EU flags next to the European Commission in Brussels, Belgium | Photo: ARCHIVE/EPA/JULIEN WARNAND
EU flags next to the European Commission in Brussels, Belgium | Photo: ARCHIVE/EPA/JULIEN WARNAND

The European Commission has launched an initiative to attract talent and strengthen partnerships on migration with third countries. "Replacing irregular migration with legal pathways should be our strategic objective," Home Affairs European Commissioner Ylva Johansson stressed.

As part of the new Pact on Asylum and Migration, the European Commission on June 11 launched a new initiative "that will help to address skills shortages in the European Union and to strengthen mutually-beneficial partnerships on migration with third countries," according to a statement on its website.

"Matching the skills of workers from countries outside the EU with the labour market needs inside the EU, Talent Partnerships should become a key part of the EU's relations with partner countries when it comes to managing migration together," it added.

"Replacing irregular migration with legal pathways should be our strategic objective," Home Affairs Commissioner Ylva Johansson stressed.

Vice-President for Promoting our European Way of Life, Margaritis Schinas, said: "Well-managed, legal migration can bring great benefits to our society and the economy -- especially as we emerge from the COVID-19 pandemic."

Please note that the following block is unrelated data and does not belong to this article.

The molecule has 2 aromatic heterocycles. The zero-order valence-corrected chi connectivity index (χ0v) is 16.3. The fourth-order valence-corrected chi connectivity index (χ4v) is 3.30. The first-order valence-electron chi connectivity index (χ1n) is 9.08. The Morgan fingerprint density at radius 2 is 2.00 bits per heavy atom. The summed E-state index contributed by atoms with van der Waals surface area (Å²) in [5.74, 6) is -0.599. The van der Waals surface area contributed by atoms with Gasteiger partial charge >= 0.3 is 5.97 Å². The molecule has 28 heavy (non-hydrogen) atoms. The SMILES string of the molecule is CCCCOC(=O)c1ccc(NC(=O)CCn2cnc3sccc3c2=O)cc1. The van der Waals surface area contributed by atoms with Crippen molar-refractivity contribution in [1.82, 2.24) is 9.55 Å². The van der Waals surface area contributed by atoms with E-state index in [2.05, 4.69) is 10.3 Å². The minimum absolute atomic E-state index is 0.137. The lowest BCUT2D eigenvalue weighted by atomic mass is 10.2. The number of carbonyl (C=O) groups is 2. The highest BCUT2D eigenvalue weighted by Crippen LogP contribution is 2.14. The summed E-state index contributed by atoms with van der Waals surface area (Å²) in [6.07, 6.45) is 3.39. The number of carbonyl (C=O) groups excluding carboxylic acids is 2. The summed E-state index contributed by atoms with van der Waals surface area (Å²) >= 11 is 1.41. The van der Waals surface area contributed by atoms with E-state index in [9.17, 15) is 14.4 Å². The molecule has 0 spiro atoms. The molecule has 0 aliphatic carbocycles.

The statement noted that "the Commission will put forward a number of tailor-made Talent Partnerships with specific key countries and regions in cooperation with interested Member States and other stakeholders."

Italian interior minister backs entrance of skilled workers

"The policies for legal entrance into Europe of people who have specific professional skills can help reduce the undocumented migration that is hitting our country," Italian Interior Minister Luciana Lamorgese said Friday in a videoconference.

She said the strategic partnerships with third countries should be developed to attract talent and those with specific professional skills compatible with the real demands of the European labor market.

Lamorgese underscored that current labor market needs in European countries require "both professional profiles of a high level and workers that are low and medium-skilled."

"As part of the new EU Pact on Asylum and Migration," she added, "Italy has long supported political dialogue between the European Union and third countries, first and foremost African ones, to draw up wide-ranging strategic partnerships of substance that go beyond the necessary collaboration to prevent undocumented migration."

 

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